Rep. Rush Holt: Think like a scientist

Rep. Rush Holt speaks on Capitol Hill in Washington on May 10, 2012.
Rep. Rush Holt speaks on Capitol Hill in Washington on May 10, 2012.

And then there was one.

It appears just one physicist will remain in Congress after the retirement of Rep. Rush Holt (D-New Jersey). In his first television interview since announcing he won't run again, the five-time Jeopardy! champion and climate change awareness advocate told Ari Melber there will be something missing from the nation's capitol. 

“Until we reach that golden age where all Americans know how to think like scientists, know how to think comfortably about science, we will need some trained scientists and engineers in congress,” Holt said on Jansing & Co.   

The physicist, who famously beat the IBM supercomputer Watson on Jeopardy!, has been an advocate for scientific research -- his campaign even used the bumper sticker slogan "my congressman is a rocket scientist." 

When asked by Melber to weigh in on politicians who persist in denying climate change, Holt described the situation as “complicated.”

“Well, some of it is willful ignorance. Some of it is that it’s complicated. Some of it is that people have trouble thinking statistically. You know, they think anecdotally and personally and so to get some distance and perspective on something that has some, as scientists would say, 'noise in the system,' is difficult,” Holt said.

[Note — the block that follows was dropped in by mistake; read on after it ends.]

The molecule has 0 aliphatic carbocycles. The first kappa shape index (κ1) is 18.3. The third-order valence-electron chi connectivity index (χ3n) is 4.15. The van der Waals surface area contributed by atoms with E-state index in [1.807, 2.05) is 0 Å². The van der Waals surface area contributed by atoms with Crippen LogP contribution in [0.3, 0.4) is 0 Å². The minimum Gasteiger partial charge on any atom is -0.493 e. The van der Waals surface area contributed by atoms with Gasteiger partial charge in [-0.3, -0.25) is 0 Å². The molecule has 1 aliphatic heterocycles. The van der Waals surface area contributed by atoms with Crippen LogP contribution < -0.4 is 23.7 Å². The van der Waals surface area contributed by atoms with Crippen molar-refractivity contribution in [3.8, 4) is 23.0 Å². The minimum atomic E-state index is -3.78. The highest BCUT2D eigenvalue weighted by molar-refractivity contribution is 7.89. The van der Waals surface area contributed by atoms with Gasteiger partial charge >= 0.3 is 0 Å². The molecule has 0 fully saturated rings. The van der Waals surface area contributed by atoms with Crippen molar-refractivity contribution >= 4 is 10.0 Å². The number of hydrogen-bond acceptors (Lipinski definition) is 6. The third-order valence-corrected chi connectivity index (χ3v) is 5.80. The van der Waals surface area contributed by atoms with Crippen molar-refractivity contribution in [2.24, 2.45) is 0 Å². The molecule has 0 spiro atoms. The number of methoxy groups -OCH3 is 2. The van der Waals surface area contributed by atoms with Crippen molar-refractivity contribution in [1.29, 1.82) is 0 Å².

Congresswoman Marsha Blackburn (R-Tenn.) argued on NBC's Meet the Press that there is no consensus on what is causing climate change and insisted the "warming" is "very slight." Science educator and former TV personality Bill Nye accused Blackburn of introducing doubt into debate, citing a recent 30% decrease of ice in the Antarctic as clear evidence that global warming is happening. 

Holt appears to agree with Nye, stressing the problem with Americans receiving conflicting information. 

“There has been active disinformation. The Koch brothers and others have spent millions of dollars to sow seeds of doubt about the climate change,” Holt said, “Just as the tobacco companies spent millions of dollars sowing seeds of doubt between smoking and cancer.”

Rep. Rush Holt, 65, a former assistant director of Plasma Physics Laboratory in Princeton, urged congress to consider his proposed carbon tax to curb CO2 emissions. In his campaign video for the senate seat in New Jersey, Holt warned that “millions will die” from global warming if action is not taken. Holt lost that election to Sen. Cory Booker.

Holt said that he is proud of the work he's done on education, environment, science research, civil liberties, and voting rights, and will continue representing the 750,000 people in his district for the rest of the year.

 “I do stand by that statement that congress is the greatest instrument. It doesn’t always work perfectly. There are days when it hardly works at all, but it’s a great instrument for justice and human welfare,” Holt said.